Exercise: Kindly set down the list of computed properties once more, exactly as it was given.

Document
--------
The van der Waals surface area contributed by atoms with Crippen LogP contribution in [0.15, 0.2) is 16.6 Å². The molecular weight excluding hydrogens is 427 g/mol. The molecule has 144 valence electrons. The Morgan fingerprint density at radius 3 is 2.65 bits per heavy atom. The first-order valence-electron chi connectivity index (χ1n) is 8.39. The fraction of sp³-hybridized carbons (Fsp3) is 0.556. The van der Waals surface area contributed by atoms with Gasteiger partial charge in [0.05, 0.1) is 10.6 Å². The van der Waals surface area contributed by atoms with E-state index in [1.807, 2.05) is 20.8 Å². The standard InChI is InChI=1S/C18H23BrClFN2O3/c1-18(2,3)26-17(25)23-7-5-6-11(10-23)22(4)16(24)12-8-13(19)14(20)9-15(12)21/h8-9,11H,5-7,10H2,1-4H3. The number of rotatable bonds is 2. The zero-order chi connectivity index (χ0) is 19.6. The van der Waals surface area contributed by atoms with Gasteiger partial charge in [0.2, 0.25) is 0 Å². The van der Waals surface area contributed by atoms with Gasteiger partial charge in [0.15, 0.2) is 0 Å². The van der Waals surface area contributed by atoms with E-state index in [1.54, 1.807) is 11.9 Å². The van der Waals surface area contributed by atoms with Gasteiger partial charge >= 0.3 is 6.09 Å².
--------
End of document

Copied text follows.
The van der Waals surface area contributed by atoms with Crippen LogP contribution in [0.15, 0.2) is 16.6 Å². The molecular weight excluding hydrogens is 427 g/mol. The molecule has 144 valence electrons. The Morgan fingerprint density at radius 3 is 2.65 bits per heavy atom. The first-order valence-electron chi connectivity index (χ1n) is 8.39. The fraction of sp³-hybridized carbons (Fsp3) is 0.556. The van der Waals surface area contributed by atoms with Gasteiger partial charge in [0.05, 0.1) is 10.6 Å². The van der Waals surface area contributed by atoms with E-state index in [1.807, 2.05) is 20.8 Å². The standard InChI is InChI=1S/C18H23BrClFN2O3/c1-18(2,3)26-17(25)23-7-5-6-11(10-23)22(4)16(24)12-8-13(19)14(20)9-15(12)21/h8-9,11H,5-7,10H2,1-4H3. The number of rotatable bonds is 2. The zero-order chi connectivity index (χ0) is 19.6. The van der Waals surface area contributed by atoms with Gasteiger partial charge in [0.2, 0.25) is 0 Å². The van der Waals surface area contributed by atoms with Gasteiger partial charge in [0.15, 0.2) is 0 Å². The van der Waals surface area contributed by atoms with E-state index in [1.54, 1.807) is 11.9 Å². The van der Waals surface area contributed by atoms with Gasteiger partial charge >= 0.3 is 6.09 Å².